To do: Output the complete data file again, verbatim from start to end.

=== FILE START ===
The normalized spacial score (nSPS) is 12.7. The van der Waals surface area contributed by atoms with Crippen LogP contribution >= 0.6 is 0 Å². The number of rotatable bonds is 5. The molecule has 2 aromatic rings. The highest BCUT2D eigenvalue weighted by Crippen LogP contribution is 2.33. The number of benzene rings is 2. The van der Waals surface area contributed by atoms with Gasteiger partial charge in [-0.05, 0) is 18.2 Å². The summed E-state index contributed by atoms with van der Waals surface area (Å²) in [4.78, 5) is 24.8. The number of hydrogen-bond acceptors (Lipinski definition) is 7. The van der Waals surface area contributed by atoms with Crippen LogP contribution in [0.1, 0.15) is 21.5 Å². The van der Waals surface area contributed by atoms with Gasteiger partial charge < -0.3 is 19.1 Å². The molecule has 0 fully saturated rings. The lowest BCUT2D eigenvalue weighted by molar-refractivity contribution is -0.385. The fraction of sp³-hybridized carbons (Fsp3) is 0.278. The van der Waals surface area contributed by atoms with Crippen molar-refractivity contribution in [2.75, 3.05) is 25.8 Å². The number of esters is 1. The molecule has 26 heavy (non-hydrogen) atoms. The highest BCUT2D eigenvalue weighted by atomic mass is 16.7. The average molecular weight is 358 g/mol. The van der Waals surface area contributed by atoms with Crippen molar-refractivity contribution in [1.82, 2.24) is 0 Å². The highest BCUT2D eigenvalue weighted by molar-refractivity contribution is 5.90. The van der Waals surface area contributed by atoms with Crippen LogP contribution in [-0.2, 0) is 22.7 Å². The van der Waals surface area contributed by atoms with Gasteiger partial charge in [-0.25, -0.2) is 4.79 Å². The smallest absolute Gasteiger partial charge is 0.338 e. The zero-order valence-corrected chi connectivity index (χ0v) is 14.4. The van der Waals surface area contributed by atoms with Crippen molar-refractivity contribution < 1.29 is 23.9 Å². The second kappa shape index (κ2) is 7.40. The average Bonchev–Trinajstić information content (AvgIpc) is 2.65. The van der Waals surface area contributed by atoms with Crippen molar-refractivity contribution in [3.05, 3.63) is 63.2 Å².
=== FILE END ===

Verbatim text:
The normalized spacial score (nSPS) is 12.7. The van der Waals surface area contributed by atoms with Crippen LogP contribution >= 0.6 is 0 Å². The number of rotatable bonds is 5. The molecule has 2 aromatic rings. The highest BCUT2D eigenvalue weighted by Crippen LogP contribution is 2.33. The number of benzene rings is 2. The van der Waals surface area contributed by atoms with Gasteiger partial charge in [-0.05, 0) is 18.2 Å². The summed E-state index contributed by atoms with van der Waals surface area (Å²) in [4.78, 5) is 24.8. The number of hydrogen-bond acceptors (Lipinski definition) is 7. The van der Waals surface area contributed by atoms with Crippen LogP contribution in [0.1, 0.15) is 21.5 Å². The van der Waals surface area contributed by atoms with Gasteiger partial charge < -0.3 is 19.1 Å². The molecule has 0 fully saturated rings. The lowest BCUT2D eigenvalue weighted by molar-refractivity contribution is -0.385. The fraction of sp³-hybridized carbons (Fsp3) is 0.278. The van der Waals surface area contributed by atoms with Crippen molar-refractivity contribution in [2.75, 3.05) is 25.8 Å². The number of esters is 1. The molecule has 26 heavy (non-hydrogen) atoms. The highest BCUT2D eigenvalue weighted by atomic mass is 16.7. The average molecular weight is 358 g/mol. The van der Waals surface area contributed by atoms with Crippen molar-refractivity contribution in [1.82, 2.24) is 0 Å². The highest BCUT2D eigenvalue weighted by molar-refractivity contribution is 5.90. The van der Waals surface area contributed by atoms with Crippen LogP contribution in [-0.2, 0) is 22.7 Å². The van der Waals surface area contributed by atoms with Gasteiger partial charge in [-0.25, -0.2) is 4.79 Å². The smallest absolute Gasteiger partial charge is 0.338 e. The zero-order valence-corrected chi connectivity index (χ0v) is 14.4. The van der Waals surface area contributed by atoms with Crippen molar-refractivity contribution < 1.29 is 23.9 Å². The second kappa shape index (κ2) is 7.40. The average Bonchev–Trinajstić information content (AvgIpc) is 2.65. The van der Waals surface area contributed by atoms with Crippen molar-refractivity contribution in [3.05, 3.63) is 63.2 Å².